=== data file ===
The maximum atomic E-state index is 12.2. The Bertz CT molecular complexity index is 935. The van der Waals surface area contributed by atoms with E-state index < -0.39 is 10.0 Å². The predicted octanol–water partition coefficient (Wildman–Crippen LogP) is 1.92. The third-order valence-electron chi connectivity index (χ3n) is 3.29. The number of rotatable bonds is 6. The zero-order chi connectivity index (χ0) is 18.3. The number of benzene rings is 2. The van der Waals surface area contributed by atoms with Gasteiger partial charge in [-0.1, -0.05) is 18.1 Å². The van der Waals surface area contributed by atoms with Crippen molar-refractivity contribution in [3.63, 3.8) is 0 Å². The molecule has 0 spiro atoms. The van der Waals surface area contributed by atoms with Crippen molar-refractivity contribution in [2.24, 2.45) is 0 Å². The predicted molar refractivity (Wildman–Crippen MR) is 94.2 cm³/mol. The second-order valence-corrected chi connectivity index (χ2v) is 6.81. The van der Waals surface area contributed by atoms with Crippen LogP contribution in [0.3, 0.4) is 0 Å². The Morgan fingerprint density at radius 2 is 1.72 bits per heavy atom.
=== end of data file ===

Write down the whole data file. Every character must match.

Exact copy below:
The maximum atomic E-state index is 12.2. The Bertz CT molecular complexity index is 935. The van der Waals surface area contributed by atoms with E-state index < -0.39 is 10.0 Å². The predicted octanol–water partition coefficient (Wildman–Crippen LogP) is 1.92. The third-order valence-electron chi connectivity index (χ3n) is 3.29. The number of rotatable bonds is 6. The zero-order chi connectivity index (χ0) is 18.3. The number of benzene rings is 2. The van der Waals surface area contributed by atoms with Gasteiger partial charge in [-0.1, -0.05) is 18.1 Å². The van der Waals surface area contributed by atoms with Crippen molar-refractivity contribution in [3.63, 3.8) is 0 Å². The molecule has 0 spiro atoms. The van der Waals surface area contributed by atoms with Crippen molar-refractivity contribution in [2.24, 2.45) is 0 Å². The predicted molar refractivity (Wildman–Crippen MR) is 94.2 cm³/mol. The second-order valence-corrected chi connectivity index (χ2v) is 6.81. The van der Waals surface area contributed by atoms with Crippen LogP contribution in [0.3, 0.4) is 0 Å². The Morgan fingerprint density at radius 2 is 1.72 bits per heavy atom.